For the news and views you might have missed
The Common Core Standards:
The connection between the Common Core Standards and the loss of student privacy is that the Common Core Standards testing consortia, PARCC and SBAC, are funded by the Race to the Top Assessment Grant Program with 360 million dollars for assessment (testing) grants. Race to the Top requires an enormous amount of data mining and gathering of personal information of students.
Cost Estimates for Implementing the Common Core State Standards in Washington State
From the editor of Truth in American Education and my Common Core Standards guru for Washington State:
The true cost of the adoption and implementation of the Common Core State Standards in Washington State is unknown. The legislature authorized the superintendent of public instruction to provisionally adopt the standard prior to any cost analysis. It does not appear that the legislature has done any cost analysis on their own but is relying on information provided to them by the superintendent and his office. To the state’s credit, the Office of the Superintendent of Public Instruction (OSPI) did estimate costs for implementation. While the estimates may be questionable, at least they made some estimates. Most states did not consider costs at the time of adoption or even later.
Are the estimated costs questionable? The state spent more than $30 million for professional development when new math standards were adopted in 2008. In Jan. 2011, OSPI’s five year estimated cost for implementation of the CCSS was $182.6 million. If you factor in textbooks and materials, this cost would bring this estimate to around $300 million. This estimate did not include textbooks, technology, or assessments. Later, in Dec. 2011, OSPI produced another five year estimate of nearly $23 million. A lot of assumptions were made in this estimate.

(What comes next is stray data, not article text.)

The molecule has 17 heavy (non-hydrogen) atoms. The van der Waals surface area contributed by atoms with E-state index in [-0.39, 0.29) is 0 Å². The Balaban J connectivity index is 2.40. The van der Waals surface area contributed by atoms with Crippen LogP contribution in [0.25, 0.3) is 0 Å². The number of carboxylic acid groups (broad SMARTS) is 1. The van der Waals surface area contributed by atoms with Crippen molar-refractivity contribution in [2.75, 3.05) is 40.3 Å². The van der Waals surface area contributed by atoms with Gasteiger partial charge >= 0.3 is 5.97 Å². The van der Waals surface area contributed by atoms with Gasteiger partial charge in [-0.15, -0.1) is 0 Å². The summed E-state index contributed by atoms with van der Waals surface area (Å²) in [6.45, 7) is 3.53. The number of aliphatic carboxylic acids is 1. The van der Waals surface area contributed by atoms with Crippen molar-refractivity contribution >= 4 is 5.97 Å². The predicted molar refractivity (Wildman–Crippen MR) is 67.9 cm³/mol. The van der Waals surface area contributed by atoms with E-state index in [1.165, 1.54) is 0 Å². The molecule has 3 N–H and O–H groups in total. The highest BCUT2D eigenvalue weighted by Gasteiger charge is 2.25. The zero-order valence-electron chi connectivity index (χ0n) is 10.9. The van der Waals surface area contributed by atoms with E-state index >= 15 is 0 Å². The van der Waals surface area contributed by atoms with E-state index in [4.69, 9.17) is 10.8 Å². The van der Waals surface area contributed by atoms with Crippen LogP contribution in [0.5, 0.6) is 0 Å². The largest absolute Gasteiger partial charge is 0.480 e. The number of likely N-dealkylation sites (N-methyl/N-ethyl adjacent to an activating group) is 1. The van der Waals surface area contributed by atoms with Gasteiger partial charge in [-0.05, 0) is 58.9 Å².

For Seattle, the estimate is $15M for implementation and does not include technological upgrades.
|WA Five Year Estimated Costs for CCSS Implementation January 2011|
|Five Year Total||Percent|
|State Level Costs||$17,100,000||9.4%|
|District Level Costs||$165,500,000||90.6%|
|State Level and District Level Costs||$182,600,000|
|State Level and District Level Costs||$182,600,000|
|Add Textbooks and Curriculum Materials||$300,000,000||TOTAL|
Now the human factor in regards to the Common Core Standards:
In a recent discussion board thread on reading comprehension challenges in autism, a special-education teacher commented that her students can’t understand the assigned reading passages. “When I complained, I was told that I could add extra support, but not actually change the passages,” she wrote. “It is truly sad to see my students’ frustration.”
Why must this teacher’s students contend with passages that are too complex for them to understand? She attributes this inflexibility to the Common Core, new standards—created in 2009 by a group of education professionals, none of them K-12 classroom teachers or special-education experts—that have been adopted by 45 states. Though most Common Core goals are abstract and schematic, collectively they constitute a one-size fits-all approach that, in practice, has severely straightjacketed America’s special-needs students.
To read more, go to The Atlantic.
Arkansas Mother Obliterates Common Core in 4 Minutes.
And this from a Principal:
When I first read about the Common Core State Standards, I cheered. I believe that our schools should teach all students (except for those who have severe learning disabilities), the skills, habits and knowledge that they need to be successful in post secondary education. That doesn’t mean that every teenager must be prepared to enter Harvard, but it does mean that every young adult, with few exceptions, should at least be prepared to enter their local community college. That is how we give students a real choice.
I even co-authored a book, “Opening the Common Core,” on how to help schools meet that goal. It is a book about rich curriculum and equitable teaching practices, not about testing and sanctions. We wrote it because we thought that the Common Core would be a student-centered reform based on principles of equity.